I must admit, I am part of that population that looks down its nose at those outside the District. I am young and, thankfully, do not have to concern myself with the price of a single-family home or the quality of local public schools. I sit back and judge those that take arduous journeys on the metro to Verizon Center, complain vocally to no one at all as I sit in traffic on my way to FedEx Field, and even question under my breath as to why there are never any D.C. teams represented during "Mites on Ice." That's right. I am that irrationally passionate about this issue. I could easily write twice the length of the paragraphs below on the merits of a local tax on events at Verizon Center, but I question how such a suggestion would impact my safety and general well-being.
An owner of a team is certainly within his or her rights to do with the franchise what he or she chooses. With any luck, greater profits will result in an owner's desire to invest money back into the team. So by all means, expand that fan base! Advertise throughout the mid-Atlantic, play preseason games in Baltimore, and hold player appearances in malls and fast food restaurants in cities and towns in Maryland and Virginia unknown to most of mankind. There's a line to be drawn, however. That line, Mr. Leonsis, should keep us from seeing the head coach of the Ravens appearing on the scoreboard.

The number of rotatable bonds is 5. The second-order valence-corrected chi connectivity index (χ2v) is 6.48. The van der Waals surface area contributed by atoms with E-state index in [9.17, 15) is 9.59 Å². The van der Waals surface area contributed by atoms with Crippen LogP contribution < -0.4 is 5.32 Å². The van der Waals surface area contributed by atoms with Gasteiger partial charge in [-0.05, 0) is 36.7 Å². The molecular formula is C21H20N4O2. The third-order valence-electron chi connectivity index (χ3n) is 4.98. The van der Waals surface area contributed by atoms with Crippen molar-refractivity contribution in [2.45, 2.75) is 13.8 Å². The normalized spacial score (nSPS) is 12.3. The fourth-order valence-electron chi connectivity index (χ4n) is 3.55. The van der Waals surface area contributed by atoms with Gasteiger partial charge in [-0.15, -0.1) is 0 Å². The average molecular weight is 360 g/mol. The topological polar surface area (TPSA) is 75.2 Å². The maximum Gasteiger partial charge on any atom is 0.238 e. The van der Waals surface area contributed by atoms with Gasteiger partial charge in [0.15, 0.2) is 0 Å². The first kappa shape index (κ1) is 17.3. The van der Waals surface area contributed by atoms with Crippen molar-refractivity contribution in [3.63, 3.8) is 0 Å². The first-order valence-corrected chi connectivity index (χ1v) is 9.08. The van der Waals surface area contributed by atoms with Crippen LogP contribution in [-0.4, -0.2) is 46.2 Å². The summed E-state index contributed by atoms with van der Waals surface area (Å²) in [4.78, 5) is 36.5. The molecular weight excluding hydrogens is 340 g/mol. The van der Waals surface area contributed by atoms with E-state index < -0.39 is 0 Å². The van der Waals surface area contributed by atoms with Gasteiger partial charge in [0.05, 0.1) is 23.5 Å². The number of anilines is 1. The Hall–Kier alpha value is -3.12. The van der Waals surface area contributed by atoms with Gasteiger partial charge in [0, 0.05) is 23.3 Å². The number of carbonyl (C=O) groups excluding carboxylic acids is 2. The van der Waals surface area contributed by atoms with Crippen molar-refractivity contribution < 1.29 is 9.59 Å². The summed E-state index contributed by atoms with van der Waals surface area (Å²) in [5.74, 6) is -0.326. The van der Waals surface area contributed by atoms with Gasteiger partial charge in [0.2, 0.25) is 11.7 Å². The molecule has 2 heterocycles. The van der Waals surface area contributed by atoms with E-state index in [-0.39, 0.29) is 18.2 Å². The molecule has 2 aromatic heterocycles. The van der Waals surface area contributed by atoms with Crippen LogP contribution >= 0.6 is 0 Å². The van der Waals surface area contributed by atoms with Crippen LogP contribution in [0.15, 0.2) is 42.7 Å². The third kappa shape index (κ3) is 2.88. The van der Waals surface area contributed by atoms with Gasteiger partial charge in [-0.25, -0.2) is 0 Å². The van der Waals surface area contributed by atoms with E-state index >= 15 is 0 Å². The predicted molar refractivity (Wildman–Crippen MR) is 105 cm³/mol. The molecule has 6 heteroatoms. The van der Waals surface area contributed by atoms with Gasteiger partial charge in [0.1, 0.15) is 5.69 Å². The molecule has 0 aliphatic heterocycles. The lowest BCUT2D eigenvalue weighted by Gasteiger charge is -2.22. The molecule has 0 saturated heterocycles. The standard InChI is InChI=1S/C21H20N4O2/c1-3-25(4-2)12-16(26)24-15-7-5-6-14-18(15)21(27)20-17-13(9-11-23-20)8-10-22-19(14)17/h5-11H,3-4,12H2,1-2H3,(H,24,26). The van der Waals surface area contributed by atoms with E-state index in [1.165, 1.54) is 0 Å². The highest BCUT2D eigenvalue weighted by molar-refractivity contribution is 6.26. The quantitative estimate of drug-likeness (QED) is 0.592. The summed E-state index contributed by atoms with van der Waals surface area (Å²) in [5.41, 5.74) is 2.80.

So what's the difference between meaningful and pandering? Your images of the monuments, Capitol, and White House are nice and all. And I'll even admit to getting a charge when being reminded that the Wizards represent "the most powerful city in the world." Don't get me wrong, I love both equally, but there's more to us than big buildings and big government.
Most venture to say that most, if not all, actions taken by team ownership have revenue raising at the core. I don't disagree, but I don't necessarily mind either. Change the team's colors and wear throwback uniforms. I'll be among the first to buy new gear. But how about something that doesn't necessarily line your pockets?
If you've attended a D.C.-area sporting event with me in recent years, you've heard a familiar refrain a number of times. You might even hear it multiple times during the same game, period, inning, or quarter. Our teams need to play more music born of our city: both past and present.
I am not in favor of eliminating all generic arena rock and hip-hop from sporting events. Where would the University of Maryland be without Gary Glitter? And I'm not willing to give up my memories of Sean Taylor walking it out with his teammates. So how about a compromise? It's worked in the past as "Waiting Room" used to rile up the crowd, and a go-go beat from the Redskins Marching Band still does. We've seen local musicians have the opportunity to sing the National Anthem and perform during halftime. It seems easy enough, and it may even be met with fan approval, or at least from those who don't have to hear me talking about it anymore.